Toro, the red-headed bastard stepchild of DOs, a bastion of Tempranillo in its guise as the local Tinta de Toro, […]Keep Reading
Toro, the red-headed bastard stepchild of DOs, a bastion of Tempranillo in its guise as the local Tinta de Toro, has always stood in the shadow of Ribera del Duero and Rioja. Being remotely located near the border with Portugal kept this region mired in the past, and when modernization did come in the 1990s, the fad was for big, oaky, powerful, and obvious wines. Sadly this style did not do justice to the terroir – exchanging rusticity for the dried out tannins of too much time in too much new oak. The situation is beginning to change, and a few insightful estates are just starting to explore a more elegant style of winemaking. While in its infancy, this movement has the potential to finally establish Toro as a region to watch.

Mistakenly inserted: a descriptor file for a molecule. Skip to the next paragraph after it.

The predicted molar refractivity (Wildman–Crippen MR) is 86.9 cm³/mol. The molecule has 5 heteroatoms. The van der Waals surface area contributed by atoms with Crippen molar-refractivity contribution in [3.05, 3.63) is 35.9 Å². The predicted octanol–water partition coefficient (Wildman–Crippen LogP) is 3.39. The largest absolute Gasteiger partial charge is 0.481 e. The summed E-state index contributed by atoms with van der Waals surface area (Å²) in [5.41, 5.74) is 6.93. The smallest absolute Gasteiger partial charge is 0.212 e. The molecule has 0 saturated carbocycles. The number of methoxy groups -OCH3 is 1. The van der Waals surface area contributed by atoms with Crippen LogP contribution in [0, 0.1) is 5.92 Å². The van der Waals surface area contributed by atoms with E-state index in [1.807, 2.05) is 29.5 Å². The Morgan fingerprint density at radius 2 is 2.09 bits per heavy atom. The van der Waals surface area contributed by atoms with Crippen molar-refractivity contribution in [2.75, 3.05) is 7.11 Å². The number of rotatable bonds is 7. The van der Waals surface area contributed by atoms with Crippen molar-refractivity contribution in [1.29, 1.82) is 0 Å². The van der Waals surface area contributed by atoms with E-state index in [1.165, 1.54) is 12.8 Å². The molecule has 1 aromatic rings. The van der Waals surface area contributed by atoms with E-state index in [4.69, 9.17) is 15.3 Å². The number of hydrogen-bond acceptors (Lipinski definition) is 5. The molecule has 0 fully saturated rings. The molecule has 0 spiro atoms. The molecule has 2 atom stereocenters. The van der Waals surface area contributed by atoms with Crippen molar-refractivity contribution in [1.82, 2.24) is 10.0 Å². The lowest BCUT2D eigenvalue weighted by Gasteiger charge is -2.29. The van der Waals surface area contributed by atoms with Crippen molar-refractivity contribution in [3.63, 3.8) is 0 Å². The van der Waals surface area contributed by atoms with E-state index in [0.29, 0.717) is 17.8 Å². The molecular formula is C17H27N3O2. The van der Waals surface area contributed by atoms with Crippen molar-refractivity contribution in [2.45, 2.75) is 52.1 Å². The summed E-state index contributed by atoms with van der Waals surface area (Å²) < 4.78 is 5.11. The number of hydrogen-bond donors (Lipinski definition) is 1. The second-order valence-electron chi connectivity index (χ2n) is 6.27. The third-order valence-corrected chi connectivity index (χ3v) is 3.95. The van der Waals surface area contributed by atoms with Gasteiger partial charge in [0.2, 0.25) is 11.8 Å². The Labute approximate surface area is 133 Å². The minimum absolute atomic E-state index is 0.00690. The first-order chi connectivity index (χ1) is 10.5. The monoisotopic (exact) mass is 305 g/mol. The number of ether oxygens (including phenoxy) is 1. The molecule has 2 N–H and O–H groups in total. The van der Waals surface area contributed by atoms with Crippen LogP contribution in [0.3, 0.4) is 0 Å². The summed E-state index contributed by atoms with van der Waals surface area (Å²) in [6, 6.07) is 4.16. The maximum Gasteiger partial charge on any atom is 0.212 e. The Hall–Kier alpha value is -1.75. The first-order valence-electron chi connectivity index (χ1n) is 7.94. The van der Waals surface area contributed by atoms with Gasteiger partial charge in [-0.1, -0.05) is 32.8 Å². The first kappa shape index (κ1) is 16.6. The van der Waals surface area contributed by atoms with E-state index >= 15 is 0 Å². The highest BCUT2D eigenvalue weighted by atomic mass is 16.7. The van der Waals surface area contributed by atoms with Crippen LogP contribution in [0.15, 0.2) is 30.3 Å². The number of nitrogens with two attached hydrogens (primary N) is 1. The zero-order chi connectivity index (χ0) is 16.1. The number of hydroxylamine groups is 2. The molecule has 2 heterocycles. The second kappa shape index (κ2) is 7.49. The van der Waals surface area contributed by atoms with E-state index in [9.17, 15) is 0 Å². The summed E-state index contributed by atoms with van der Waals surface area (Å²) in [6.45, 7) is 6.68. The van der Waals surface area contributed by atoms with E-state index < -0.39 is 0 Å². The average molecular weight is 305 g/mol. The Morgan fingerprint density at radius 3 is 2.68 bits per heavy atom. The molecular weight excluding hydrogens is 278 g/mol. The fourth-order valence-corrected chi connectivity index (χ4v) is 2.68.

Bodegas Vetus was created in 2003 with the purchase of a 20-hectare property by the Anton family, proprietors of Finca Villacreces in Ribera del Duero and Izadi in Rioja Alavesa. The vineyard is planted with 100% Tinta de Toro (Tempranillo) in poor soils, producing low yields of concentrated grapes. Toro’s hot and dry climate produces unmistakably big wines that many producers try to tame with plenty of new oak. The harder path and the one Vetus has taken is to restrain the terroir’s natural rusticity and promote balance and elegance in the finished wines. To achieve this, they are careful to harvest grapes that are not overripe, prevent excessive extraction during winemaking, and employing a greater proportion of second and third fill barrels for the aging of their wines.Close